You might want to remember Jasmin Fashami—she’s an emerging leader who may be leaving SLO soon to pursue a law degree in colder latitudes, but not without having made a difference locally.
In between her jam-packed schedule of meetings, we were able to chat with this third-year Cal Poly political science student. We discovered she is inspired by her refugee mother, by human rights lawyer Amal Clooney, and by the right to vote, even though she is not yet eligible to do so herself.
Jasmin was born in the Netherlands, where her mother and family sought asylum following the 1979 Iranian Revolution. Seeking opportunity and the American Dream, the family emigrated to the U.S. and eventually landed in Orange County. From there, Jasmin made her way to Cal Poly, where she became active in student government.
Having served as Associated Students Inc. (ASI) secretary of Student Advocacy in 2017-18, she ran for 2018-19 president on a platform she called ACT, which stands for access to voice, creating initiative, and together as one community. Putting her campaign promise into tangible action, Jasmin led Cal Poly to victory last fall in the statewide Ballot Bowl competition by registering more new student voters than any other California campus.
Obviously not one to rest on her laurels, she will be graduating one year early (not an easy feat at Cal Poly) and hopes to attend law school at Notre Dame.
What energized you to run for ASI president?
Well, when I held the student advocacy position, I worked with both students and city officials, including the mayor, chief of police, and Cal Poly’s director of government relations to advocate for student rights concerning local ordinances as well as university policies. I became very aware of the need for student empowerment.
What sparked your interest in the Ballot Bowl?
Being a non-citizen myself and having represented students at the city level, I have seen the importance and power of voting. When I learned about the Ballot Bowl competition last summer, I realized it was a great opportunity to increase student awareness and harness their civic engagement. They often don’t realize that they need to re-register every time they move, plus, their local voice is very important—city policies impact us here, where we live, however temporarily.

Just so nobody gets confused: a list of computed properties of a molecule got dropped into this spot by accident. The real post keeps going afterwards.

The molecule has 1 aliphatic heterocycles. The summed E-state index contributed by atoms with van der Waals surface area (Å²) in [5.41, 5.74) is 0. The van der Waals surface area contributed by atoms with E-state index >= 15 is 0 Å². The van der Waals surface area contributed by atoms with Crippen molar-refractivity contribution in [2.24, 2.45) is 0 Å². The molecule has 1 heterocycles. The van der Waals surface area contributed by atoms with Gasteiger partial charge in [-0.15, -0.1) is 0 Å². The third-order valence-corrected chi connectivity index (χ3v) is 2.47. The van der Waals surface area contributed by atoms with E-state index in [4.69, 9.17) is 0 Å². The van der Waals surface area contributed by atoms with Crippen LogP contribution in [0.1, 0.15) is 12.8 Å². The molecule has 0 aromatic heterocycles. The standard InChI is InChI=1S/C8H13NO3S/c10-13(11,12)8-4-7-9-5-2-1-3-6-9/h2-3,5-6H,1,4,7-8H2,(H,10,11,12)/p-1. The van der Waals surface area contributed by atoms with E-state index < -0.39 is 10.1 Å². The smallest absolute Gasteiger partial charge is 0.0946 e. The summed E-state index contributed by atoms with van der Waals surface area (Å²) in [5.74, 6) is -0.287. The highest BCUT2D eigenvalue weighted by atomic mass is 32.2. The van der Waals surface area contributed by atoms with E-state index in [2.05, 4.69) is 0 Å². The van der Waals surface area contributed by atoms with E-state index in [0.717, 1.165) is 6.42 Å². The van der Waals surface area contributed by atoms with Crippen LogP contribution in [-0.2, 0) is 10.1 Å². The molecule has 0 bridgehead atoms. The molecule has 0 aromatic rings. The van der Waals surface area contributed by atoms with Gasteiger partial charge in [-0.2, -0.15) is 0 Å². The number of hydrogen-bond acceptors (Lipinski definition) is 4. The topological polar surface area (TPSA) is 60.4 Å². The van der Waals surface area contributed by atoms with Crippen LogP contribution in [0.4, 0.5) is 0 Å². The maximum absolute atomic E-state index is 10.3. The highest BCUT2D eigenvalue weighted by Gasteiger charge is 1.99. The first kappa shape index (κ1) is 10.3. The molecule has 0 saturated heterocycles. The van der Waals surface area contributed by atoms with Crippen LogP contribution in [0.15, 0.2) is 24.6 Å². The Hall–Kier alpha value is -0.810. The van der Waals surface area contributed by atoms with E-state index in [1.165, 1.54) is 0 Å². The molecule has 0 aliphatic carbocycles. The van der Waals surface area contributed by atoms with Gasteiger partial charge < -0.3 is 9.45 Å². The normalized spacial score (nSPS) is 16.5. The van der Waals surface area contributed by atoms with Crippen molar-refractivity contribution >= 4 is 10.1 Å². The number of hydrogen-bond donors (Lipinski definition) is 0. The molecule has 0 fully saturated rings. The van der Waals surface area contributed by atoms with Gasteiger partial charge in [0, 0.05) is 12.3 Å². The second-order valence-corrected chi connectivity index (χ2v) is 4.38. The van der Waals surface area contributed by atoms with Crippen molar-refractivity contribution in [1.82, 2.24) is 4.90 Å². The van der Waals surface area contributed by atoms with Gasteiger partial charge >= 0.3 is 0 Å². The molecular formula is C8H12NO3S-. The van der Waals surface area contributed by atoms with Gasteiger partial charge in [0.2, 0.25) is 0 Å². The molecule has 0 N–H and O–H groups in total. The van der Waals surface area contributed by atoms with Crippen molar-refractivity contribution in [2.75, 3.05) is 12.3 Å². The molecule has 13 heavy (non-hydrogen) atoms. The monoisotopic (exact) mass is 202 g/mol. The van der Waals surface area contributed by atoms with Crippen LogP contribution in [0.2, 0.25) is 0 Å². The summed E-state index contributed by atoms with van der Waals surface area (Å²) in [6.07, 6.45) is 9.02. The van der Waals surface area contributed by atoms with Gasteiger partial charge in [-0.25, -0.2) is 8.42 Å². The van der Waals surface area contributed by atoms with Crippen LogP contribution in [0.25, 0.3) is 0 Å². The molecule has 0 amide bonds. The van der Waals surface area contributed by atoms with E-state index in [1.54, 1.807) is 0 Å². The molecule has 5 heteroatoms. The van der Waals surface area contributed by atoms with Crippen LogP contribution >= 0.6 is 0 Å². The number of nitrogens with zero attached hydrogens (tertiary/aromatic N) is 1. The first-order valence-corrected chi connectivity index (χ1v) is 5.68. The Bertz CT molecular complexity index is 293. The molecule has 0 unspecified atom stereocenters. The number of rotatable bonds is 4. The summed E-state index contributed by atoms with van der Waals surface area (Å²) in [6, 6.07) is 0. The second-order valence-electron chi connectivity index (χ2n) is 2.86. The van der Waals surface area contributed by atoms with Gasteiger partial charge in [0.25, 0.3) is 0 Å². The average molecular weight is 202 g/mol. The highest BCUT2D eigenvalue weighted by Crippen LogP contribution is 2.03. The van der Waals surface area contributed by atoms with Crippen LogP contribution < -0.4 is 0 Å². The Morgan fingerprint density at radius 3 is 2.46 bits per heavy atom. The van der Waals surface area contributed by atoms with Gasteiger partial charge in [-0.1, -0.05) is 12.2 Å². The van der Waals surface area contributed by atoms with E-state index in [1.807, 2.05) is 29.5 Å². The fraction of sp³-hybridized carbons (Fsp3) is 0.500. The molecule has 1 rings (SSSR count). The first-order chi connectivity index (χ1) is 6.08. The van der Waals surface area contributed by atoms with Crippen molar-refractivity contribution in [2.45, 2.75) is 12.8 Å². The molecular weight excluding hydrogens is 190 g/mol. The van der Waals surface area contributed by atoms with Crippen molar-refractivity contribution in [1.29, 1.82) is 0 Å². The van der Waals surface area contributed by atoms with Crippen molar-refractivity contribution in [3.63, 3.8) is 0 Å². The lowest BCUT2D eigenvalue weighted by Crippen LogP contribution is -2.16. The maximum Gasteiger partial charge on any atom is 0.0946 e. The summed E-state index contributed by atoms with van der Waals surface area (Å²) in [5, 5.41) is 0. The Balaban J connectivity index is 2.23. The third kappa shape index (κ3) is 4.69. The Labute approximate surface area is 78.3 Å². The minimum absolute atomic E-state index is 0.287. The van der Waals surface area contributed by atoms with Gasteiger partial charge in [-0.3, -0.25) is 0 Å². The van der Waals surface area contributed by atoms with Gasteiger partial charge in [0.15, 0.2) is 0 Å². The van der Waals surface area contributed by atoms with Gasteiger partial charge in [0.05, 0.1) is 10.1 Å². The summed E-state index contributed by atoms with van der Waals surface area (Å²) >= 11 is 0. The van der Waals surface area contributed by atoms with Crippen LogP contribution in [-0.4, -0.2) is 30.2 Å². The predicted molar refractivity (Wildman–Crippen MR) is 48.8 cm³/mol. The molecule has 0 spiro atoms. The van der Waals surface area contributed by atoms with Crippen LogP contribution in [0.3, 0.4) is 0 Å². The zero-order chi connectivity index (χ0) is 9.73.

So, you’re not a citizen?
Not yet, but soon! I am a permanent resident of the U.S. with a green card. The process to become a citizen is long and expensive. Unfortunately, I turned 18 in the midst of filing the papers, and then I had to reapply. It’s in the works.
How did you plan and pull off the successful Ballot Bowl, in which you registered 3,178 students, beating CSU Fullerton (2,627 registrations) and UC Santa Barbara (1,857)?
I never stopped talking about it! My co-leads, Brett Raffish and Kabir Shahi, and I began planning for the campaign last summer. We met with student colleagues at UCSB and followed a campaign plan that involved 50 to 60 classroom presentations, social media channels, all kinds of announcements and tabling during UU Hour. This whole experience taught me the importance of consensus building — that’s a key takeaway for me.
Sounds like it was a blitz! You must be an extrovert to hold this position and undertake a campaign.
Actually, I’m an introvert, but I was really inspired by last year’s ASI president, Riley Nielsen. Plus, I receive a scholarship as president, which reminds me every day of my responsibilities, including overseeing ASI’s $16 million annual budget. That gets me up for early meetings!
What has your experience as ASI president taught you that you will apply in your own life?
The importance of time management! Plus, my recommendation to the next president is take care of your emotional well-being—don’t spread yourself too thin, enjoy your time at Cal Poly. Appreciate things like walking around campus or listening to music, whatever calms you. Right now as I’m preparing to graduate, I notice how much students care about campus. For instance, I came across a little garden tucked away that students had designed and planted.
But law school beckons?
Yes, I hope to attend Notre Dame (even though I know South Bend, Indiana, isn’t exactly warm!) because its Constitutional Law program is based on practicing law as a public service, to enact justice on a level playing field for all.
What music do you listen to?
I know it’s a little odd for someone my age, but I love old jazz standards from the 50s and 60s; in fact, I’ve collected a couple hundred vinyl records. My favorite artists are Coltrane, Armstrong, and Duke Ellington.
So, your inspirations: Mom and Amal Clooney?
Right! My mom was a refugee at 17, and she and my dad, too, worked so hard to create a life in first the Netherlands, and then the U.S. They really inspire me to work hard myself. And Amal does so much good work on behalf of human rights. Plus, she’s beautiful and married to George Clooney!